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Thursday 6-16-22 Bill Meyer Show Guest Information


7:10 Gregory Wrightstone is a geolotist and the Executive Director of the CO2 Coalition in Arlington Virginia. He is bestselling author of Inconvenient Facts: The Science that Al Gore doesn’t want you to know.

The Supreme Court is expected to issue a ruling this month hobbling the Biden administration’s efforts to rein in greenhouse gases – but its impact could weaken Washington’s power to oversee wide swaths of American life well beyond climate change.

The upcoming decision on the Environmental Protection Agency’s climate oversight offers the conservative justices an opportunity to undermine federal regulations on a host of issues, from drug pricing and financial regulations to net neutrality. Critics of the EPA have clamored for the high court to do just that, by declaring it unlawful for federal agencies to make “major” decisions without clear authorization from Congress.

The Supreme Court and several Republican-appointed judges have invoked the same principle repeatedly during the past year to strike down a series of Biden administration responses to the coronavirus pandemic. Liberal legal scholars worry that the EPA case could yield an aggressive version of that thinking — unraveling much of the regulatory state as it has existed since the New Deal.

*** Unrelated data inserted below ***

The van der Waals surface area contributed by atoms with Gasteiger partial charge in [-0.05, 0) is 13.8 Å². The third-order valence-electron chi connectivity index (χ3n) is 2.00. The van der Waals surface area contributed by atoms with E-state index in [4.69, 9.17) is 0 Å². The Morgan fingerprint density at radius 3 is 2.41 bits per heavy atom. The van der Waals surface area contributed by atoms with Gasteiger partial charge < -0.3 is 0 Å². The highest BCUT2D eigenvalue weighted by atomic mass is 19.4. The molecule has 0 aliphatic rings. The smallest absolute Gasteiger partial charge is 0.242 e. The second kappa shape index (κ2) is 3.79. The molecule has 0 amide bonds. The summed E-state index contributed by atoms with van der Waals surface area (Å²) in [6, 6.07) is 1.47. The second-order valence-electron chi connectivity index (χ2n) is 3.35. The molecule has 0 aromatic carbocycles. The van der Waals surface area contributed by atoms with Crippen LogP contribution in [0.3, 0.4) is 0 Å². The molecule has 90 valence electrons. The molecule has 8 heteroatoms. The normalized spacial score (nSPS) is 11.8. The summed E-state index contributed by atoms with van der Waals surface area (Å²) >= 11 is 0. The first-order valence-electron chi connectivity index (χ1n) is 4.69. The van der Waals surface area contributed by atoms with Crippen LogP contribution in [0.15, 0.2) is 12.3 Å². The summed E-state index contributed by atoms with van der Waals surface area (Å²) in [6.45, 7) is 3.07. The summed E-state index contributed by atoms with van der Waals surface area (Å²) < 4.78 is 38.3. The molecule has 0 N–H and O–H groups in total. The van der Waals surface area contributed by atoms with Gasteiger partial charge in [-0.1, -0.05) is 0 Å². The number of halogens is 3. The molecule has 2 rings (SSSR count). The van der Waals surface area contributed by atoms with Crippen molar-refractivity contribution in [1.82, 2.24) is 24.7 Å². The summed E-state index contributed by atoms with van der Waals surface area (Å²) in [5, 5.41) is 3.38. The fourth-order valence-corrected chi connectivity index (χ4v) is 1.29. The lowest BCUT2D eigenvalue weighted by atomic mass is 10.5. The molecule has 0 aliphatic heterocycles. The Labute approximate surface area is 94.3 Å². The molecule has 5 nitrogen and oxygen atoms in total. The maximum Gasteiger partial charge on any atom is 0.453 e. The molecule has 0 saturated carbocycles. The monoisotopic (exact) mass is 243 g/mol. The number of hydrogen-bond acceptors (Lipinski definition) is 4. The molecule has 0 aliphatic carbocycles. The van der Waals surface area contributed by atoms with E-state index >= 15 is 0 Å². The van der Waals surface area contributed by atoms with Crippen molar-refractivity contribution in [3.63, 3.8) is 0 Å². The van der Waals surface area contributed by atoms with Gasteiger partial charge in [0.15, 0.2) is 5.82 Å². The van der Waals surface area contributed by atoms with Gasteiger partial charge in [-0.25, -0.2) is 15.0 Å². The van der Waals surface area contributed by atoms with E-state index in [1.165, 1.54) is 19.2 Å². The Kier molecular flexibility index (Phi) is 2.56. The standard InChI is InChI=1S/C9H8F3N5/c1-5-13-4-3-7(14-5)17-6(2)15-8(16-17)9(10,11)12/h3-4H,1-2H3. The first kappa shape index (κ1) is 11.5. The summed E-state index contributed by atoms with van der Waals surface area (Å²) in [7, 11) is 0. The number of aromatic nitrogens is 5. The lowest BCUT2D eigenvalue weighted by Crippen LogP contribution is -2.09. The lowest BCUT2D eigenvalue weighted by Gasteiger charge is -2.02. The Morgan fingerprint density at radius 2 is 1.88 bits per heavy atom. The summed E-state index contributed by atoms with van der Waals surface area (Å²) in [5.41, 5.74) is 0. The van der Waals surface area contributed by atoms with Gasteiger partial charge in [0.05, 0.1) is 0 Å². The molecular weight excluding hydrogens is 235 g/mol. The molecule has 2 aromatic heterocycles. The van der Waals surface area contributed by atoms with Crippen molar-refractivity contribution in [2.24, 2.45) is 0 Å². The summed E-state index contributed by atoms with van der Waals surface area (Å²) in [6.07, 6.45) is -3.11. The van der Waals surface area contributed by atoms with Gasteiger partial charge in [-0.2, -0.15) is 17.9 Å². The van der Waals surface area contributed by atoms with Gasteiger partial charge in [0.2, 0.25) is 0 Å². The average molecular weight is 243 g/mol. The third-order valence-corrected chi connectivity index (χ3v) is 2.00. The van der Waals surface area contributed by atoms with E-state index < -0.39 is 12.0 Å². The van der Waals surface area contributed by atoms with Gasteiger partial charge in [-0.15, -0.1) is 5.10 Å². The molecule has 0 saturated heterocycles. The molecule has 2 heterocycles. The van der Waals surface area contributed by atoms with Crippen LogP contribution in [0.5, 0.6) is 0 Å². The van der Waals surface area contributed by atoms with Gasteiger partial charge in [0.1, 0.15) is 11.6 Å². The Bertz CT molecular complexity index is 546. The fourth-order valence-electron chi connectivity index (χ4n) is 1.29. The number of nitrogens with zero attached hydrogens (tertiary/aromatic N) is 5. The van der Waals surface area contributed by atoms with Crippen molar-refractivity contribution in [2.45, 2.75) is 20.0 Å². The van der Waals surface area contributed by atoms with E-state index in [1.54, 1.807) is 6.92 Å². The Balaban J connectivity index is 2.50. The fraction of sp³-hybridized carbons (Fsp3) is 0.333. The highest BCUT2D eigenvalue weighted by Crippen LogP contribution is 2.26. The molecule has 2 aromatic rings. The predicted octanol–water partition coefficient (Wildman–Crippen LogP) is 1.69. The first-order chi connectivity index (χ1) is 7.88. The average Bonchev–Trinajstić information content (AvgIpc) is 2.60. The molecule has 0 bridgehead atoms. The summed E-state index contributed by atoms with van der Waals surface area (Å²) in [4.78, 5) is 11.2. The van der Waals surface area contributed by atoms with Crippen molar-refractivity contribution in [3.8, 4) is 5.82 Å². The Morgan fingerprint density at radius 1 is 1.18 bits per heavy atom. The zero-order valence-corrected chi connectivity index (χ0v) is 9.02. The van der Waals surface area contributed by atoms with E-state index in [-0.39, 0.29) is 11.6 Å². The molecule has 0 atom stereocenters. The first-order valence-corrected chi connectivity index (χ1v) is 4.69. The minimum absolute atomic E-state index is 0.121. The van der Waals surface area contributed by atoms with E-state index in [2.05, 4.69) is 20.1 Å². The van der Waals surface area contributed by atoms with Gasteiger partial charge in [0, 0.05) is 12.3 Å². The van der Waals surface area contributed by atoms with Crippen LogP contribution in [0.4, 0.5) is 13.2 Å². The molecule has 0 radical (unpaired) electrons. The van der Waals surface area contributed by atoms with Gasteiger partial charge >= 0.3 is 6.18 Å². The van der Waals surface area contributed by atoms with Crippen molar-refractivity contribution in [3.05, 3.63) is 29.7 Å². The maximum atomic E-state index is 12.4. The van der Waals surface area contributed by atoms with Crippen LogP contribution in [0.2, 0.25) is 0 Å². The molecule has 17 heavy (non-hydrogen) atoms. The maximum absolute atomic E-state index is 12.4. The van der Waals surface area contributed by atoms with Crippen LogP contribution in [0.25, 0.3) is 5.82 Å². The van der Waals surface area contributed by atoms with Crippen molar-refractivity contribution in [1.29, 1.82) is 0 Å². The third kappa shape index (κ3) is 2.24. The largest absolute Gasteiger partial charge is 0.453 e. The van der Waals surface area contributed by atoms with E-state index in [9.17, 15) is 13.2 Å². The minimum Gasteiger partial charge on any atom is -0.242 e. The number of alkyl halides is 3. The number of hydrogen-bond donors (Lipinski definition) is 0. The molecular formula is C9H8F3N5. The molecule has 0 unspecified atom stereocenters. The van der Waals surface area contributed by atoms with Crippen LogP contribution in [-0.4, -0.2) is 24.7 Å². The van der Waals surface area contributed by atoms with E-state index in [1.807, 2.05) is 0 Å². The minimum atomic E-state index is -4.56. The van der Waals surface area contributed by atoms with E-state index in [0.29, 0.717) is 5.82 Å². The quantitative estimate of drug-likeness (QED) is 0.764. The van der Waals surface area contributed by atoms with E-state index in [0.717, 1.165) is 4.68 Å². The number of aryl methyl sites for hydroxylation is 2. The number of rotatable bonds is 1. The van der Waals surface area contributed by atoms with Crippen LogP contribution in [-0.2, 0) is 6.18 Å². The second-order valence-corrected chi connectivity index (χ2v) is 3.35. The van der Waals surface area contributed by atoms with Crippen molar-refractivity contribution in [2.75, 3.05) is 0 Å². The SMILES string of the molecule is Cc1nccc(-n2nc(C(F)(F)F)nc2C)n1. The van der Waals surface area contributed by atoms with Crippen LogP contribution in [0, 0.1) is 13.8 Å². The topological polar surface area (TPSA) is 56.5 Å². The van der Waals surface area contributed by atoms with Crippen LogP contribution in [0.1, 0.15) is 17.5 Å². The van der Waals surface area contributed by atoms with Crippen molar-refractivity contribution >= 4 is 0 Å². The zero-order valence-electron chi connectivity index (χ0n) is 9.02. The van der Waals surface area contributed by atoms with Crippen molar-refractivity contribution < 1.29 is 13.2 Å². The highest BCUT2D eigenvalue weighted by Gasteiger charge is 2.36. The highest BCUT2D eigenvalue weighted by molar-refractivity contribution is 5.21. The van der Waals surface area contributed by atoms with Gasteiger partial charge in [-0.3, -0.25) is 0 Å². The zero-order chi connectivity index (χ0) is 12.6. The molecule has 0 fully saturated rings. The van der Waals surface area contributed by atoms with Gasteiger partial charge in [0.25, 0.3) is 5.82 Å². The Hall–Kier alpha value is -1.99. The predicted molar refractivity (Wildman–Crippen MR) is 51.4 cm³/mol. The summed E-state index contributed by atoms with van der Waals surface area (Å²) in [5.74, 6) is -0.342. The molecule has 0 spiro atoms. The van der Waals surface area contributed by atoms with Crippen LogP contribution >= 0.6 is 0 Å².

That has implications for other major rules that President Joe Biden’s agencies are writing or defending in court, including wetlands protections, limits on car and truck pollution, insurance coverage for birth control under Obamacare, and even the Trump administration’s attempts to lower drug prices.,,,


8:10 Dr. William Forstchen, historian, military expert, author of “One Second After” and “Day Of Wrath”

 After a rash of mass shootings, including the horrific massacre inside a Texas elementary school, legislators in Washington are debating what can be done. Military expert and historian Dr. William R. Forstchen spelled out his suggestion in an opinion editorial published by The Washington Times.

“Train and arm teachers,” Forstchen wrote. “Not all teachers, never anyone who says they don’t want to (and live in a bubble of hope, rather than reality). In every school, from elementary to college, there are former military personnel working as teachers, coaches and administrators. Many would volunteer for rigorous training if it offered the chance of protecting our students. Train them and arm them to carry concealed, even if it is just a light-caliber pistol slipped into a holster under a jacket.”